• 1.04 {(LVID+PWT+IVST)3-LVID3}×0.8+0.6
  • LVID: left ventricular internal dimension
  • PWT: posterior wall thickness
  • IVST: interventricular septal thickness

The LV mass index was defined as the LV mass, obtained using the formula above, divided by the body surface area. MAC was defined as an echo-dense structure observed in the margin of the atrioventricular groove and the posterior leaflet on the apical four chamber view and the parasternal long-axis view on a 2D echocardiography or an echo-dense structure observed posterior to the posterior leaflet on the parasternal short-axis view. This was confirmed by performing echocardiography for at least three cardiac cycles, and MAC width was then determined by selecting the thickest value of the measurements obtained from the apical four chamber view of 2D echocardiography (Fig. 1).8),14)

Fig. 1
The measurement of mitral annulus calcification (MAC) in a nonagenarian. The thickest measured width of MAC was 7.6 mm at the apical four chamber view.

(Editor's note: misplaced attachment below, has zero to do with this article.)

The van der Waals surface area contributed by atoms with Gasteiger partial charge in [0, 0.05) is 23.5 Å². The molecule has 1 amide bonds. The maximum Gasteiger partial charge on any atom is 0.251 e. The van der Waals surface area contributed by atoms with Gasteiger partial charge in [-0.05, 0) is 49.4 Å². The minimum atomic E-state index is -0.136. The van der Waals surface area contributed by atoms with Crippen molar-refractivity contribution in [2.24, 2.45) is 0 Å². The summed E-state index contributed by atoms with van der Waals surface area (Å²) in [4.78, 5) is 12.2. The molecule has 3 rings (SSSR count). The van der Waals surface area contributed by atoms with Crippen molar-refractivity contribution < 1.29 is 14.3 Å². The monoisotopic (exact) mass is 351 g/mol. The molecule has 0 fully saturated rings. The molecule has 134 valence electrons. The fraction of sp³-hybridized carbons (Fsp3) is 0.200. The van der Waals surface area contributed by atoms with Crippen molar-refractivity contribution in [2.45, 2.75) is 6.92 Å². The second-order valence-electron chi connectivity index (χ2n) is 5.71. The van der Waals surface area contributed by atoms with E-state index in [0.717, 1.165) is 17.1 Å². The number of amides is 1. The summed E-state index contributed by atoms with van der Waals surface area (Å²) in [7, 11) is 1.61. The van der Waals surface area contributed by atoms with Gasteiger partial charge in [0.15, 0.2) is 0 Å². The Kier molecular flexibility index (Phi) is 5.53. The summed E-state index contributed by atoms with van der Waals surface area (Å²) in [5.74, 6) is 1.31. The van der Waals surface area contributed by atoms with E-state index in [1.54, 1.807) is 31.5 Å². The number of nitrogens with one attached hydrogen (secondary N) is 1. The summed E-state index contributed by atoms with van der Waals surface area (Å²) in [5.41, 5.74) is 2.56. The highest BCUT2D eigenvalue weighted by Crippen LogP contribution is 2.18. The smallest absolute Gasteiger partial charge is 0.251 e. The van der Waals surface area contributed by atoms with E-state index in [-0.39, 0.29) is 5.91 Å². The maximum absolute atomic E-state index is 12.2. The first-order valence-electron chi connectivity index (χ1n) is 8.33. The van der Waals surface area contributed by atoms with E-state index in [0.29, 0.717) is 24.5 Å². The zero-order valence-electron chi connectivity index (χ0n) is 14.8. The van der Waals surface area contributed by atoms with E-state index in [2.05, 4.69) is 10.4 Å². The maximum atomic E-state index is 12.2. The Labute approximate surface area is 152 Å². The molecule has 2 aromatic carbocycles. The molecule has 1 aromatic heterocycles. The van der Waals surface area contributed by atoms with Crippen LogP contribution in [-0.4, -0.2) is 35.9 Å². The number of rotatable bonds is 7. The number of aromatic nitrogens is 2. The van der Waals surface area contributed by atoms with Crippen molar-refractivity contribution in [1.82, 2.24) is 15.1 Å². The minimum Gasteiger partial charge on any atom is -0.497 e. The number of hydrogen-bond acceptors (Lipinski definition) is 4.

Statistical analysis

All the measurements were expressed as mean±SD. An inter-group comparison was made using Student's t-test. For MAC, the correlation of each variable was evaluated using a simple linear regression analysis. Statistical analysis was performed using Statistical Package for the Social Sciences (SPSS Inc. Chicago, IL, USA) version. A p<0.05 was considered statistically significant.


Clinical characteristics

Of the nonagenarian patients, 12/45 were men (27%) and 73% were women (33/45) and the mean age was 92±2 years. Of the young control group patients, 26/51 were men (51%) and 49% were women (25/51) and mean age was 36±9 years.

The incidence of hypertension was higher in the nonagenarian patients {37/45 (82%)} than young control group {8/51 (15%), p<0.0001}. However, the incidence of smoking was higher in patients in the young control group {12/51 (54%)} than in the nonagenarian group {5/45 (24%), p=0.025}. There were no significant differences in diabetes mellitus (p=0.123), hyperlipidemia (p=0.938), past history of myocardial infarction (p=0.123), or family history of cardiovascular disease (p=0.097) between the two groups. Of the cardiovascular diseases, the incidence of heart failure was higher in nonagenarian {18/45 (40%)} than in young control group {6/51 (12%), p=0.0012} (Table 1).